Designing Alternative Sensory Channels: Visualizing Nonverbal Communication through AR and VR Systems for People with Autism, Dr. LouAnne Boyd, Assistant Professor, Chapman University
Social communication is one key component to success and happiness. Our ability to express our needs and wants as well as understand others is central to our connection to one another and our availability to teach and learn. Challenges with social communication puts learning on hold and youth at risk for bullying, social isolation, and potentially serious mental-health concerns. Thus, supporting social skills of people with autism could have a positive impact on both the social and mental wellbeing of individuals with autism. Although much researched has focused on supporting social skills broadly, little attention has been paid to developing effective nonverbal behaviors-which are necessary to initiate, maintain, and gracefully terminate a social interaction. The talk describes the design and evaluate the effect of realtime visualizations of prosody and proximity through three lab-based experiments as well as interviewing the participants and family members about their experience with these novel AR and VR technologies. The results from the interviews with participants and parents about their experiences highlight issues of usability, learnability, and comfortability of the systems culminate in an assistive technology design concept-Sensory Accommodation Framework-which provides four technical mechanisms for supporting sensory perception differences through computation.
Dr. LouAnne Boyd is an Assistant Professor of Software Engineering and Computer Science Department in Chapman's Schmid College of Science and Technology. Her current research interests in Human-Computer Interaction include designing, developing, and evaluating novel assistive and accessible technologies for neurodiverse users. LouAnne holds a B.A. in psychology from Washington University in St. Louis, a M.A. in psychology from Towson University, and a Ph.D. in Informatics from UC Irvine. She also is a Board Certified Behavior Analyst with over 20 years of professional clinical experience working with neurodiverse people in hospital, school, home, and community settings. Her overarching goal is to promoting diversity and inclusion. To that end, her current HCI research explores technical mechanisms to support sensory accommodation for assistive technology users.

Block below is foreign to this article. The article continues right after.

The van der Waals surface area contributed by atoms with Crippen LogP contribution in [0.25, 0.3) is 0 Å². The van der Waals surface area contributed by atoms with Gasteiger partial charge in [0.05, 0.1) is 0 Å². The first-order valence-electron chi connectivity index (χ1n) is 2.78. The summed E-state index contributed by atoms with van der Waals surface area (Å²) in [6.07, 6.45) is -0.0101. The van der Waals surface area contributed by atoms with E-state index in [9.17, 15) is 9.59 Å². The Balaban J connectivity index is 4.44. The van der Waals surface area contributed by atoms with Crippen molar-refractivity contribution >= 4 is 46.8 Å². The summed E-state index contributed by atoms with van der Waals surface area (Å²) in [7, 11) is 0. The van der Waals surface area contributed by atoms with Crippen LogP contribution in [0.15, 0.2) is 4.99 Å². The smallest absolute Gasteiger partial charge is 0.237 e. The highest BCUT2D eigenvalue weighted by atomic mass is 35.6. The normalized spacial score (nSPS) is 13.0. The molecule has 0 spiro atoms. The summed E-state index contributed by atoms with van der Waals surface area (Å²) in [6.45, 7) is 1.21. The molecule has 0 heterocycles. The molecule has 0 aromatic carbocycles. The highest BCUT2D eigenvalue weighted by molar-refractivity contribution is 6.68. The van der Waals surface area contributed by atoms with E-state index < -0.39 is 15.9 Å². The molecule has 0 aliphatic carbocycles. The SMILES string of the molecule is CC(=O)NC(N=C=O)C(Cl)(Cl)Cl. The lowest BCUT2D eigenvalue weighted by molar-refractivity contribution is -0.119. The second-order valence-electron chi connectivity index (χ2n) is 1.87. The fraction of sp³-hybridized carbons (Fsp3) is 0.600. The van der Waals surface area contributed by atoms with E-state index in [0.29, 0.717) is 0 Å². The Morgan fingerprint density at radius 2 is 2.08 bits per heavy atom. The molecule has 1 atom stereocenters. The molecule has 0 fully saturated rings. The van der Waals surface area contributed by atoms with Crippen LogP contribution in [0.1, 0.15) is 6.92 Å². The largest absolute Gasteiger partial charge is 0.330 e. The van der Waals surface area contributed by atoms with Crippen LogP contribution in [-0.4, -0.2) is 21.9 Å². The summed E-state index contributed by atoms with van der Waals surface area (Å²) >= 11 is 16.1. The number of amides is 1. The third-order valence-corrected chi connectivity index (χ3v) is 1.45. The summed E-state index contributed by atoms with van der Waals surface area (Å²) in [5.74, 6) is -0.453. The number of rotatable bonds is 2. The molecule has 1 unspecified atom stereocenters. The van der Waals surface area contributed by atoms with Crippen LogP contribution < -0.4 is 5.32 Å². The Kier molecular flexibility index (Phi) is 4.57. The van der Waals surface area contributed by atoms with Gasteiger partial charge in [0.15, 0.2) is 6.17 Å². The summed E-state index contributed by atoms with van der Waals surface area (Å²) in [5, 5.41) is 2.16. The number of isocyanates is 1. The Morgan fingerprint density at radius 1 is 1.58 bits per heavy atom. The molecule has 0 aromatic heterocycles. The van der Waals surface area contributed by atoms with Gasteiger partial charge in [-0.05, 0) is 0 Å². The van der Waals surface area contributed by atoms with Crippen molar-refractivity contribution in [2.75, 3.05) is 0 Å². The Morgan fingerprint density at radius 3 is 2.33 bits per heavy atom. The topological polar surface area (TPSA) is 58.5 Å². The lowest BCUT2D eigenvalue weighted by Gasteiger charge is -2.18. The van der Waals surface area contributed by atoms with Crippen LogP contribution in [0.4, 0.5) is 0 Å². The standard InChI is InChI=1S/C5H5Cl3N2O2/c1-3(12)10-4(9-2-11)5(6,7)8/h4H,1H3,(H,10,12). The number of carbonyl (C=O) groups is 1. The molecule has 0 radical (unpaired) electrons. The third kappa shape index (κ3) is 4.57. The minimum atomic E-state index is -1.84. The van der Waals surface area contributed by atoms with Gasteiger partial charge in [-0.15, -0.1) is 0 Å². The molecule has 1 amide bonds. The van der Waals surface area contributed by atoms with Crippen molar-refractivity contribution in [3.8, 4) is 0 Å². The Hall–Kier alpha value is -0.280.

Architectural Study for Deep Learning Era Dr. Hyeran Jeon Assistant Professor, San Jose State University
Physiological Sensing on the Face for inferring Cognitive States Benjamin Tag Ph.D. Candidate, Graduate Shcool of Media Design, Keio University, Japan
Host: Dr. Ahmed Arif
Awareness of fluctuating levels of cognitive performance measures will support better management of tasks, allow for the development of new adaptable user interfaces informed by cognitive states, and will potentially serve long term health of users by avoiding frustration resulting from mismatched task demand and available cognitive performance. Technology pervasively surrounds us and enables a virtually uninterrupted information retrieval and distribution, resulting in a constant communication between people and computers. One of the key functions of a computer is to support its user and react to input with the response expected or desired by the users, requiring an understanding of context. By using explicit and implicit input modalities we can increase the information density and allow computers to better interpret the user's context, making them context-aware. This research has mainly used consumer products, such as eyewear equipped with sensors for measuring eye movement, and infrared cameras and sensors to obtain measurements of changing facial temperature. We are showing that available solutions enable us to infer states of alertness, sustained attention, and cognitive workload. The concepts, results, and tools detailed in this research, can help professionals, researchers and students to gain insights into the potential of context-aware systems, here in particular cognition-aware systems.